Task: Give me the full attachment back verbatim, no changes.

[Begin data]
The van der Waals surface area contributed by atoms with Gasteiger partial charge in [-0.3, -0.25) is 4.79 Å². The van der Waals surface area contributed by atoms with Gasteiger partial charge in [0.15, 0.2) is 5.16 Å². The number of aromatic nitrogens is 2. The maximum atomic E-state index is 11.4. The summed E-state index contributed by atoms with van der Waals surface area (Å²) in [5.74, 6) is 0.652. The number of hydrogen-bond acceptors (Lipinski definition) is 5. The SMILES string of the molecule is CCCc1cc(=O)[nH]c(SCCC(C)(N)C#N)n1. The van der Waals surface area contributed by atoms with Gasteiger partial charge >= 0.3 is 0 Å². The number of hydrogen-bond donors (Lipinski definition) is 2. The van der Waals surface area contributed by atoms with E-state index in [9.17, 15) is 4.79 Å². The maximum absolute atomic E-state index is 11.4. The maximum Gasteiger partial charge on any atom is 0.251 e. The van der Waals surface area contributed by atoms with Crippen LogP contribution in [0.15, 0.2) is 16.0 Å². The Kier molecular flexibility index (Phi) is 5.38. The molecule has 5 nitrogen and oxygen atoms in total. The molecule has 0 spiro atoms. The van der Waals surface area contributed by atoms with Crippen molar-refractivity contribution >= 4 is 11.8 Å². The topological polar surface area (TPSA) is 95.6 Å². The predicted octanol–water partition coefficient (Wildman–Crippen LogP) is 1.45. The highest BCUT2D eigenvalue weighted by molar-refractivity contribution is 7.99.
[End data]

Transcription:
The van der Waals surface area contributed by atoms with Gasteiger partial charge in [-0.3, -0.25) is 4.79 Å². The van der Waals surface area contributed by atoms with Gasteiger partial charge in [0.15, 0.2) is 5.16 Å². The number of aromatic nitrogens is 2. The maximum atomic E-state index is 11.4. The summed E-state index contributed by atoms with van der Waals surface area (Å²) in [5.74, 6) is 0.652. The number of hydrogen-bond acceptors (Lipinski definition) is 5. The SMILES string of the molecule is CCCc1cc(=O)[nH]c(SCCC(C)(N)C#N)n1. The van der Waals surface area contributed by atoms with Gasteiger partial charge >= 0.3 is 0 Å². The number of hydrogen-bond donors (Lipinski definition) is 2. The van der Waals surface area contributed by atoms with E-state index in [9.17, 15) is 4.79 Å². The maximum absolute atomic E-state index is 11.4. The maximum Gasteiger partial charge on any atom is 0.251 e. The van der Waals surface area contributed by atoms with Crippen LogP contribution in [0.15, 0.2) is 16.0 Å². The Kier molecular flexibility index (Phi) is 5.38. The molecule has 5 nitrogen and oxygen atoms in total. The molecule has 0 spiro atoms. The van der Waals surface area contributed by atoms with Crippen molar-refractivity contribution >= 4 is 11.8 Å². The topological polar surface area (TPSA) is 95.6 Å². The predicted octanol–water partition coefficient (Wildman–Crippen LogP) is 1.45. The highest BCUT2D eigenvalue weighted by molar-refractivity contribution is 7.99.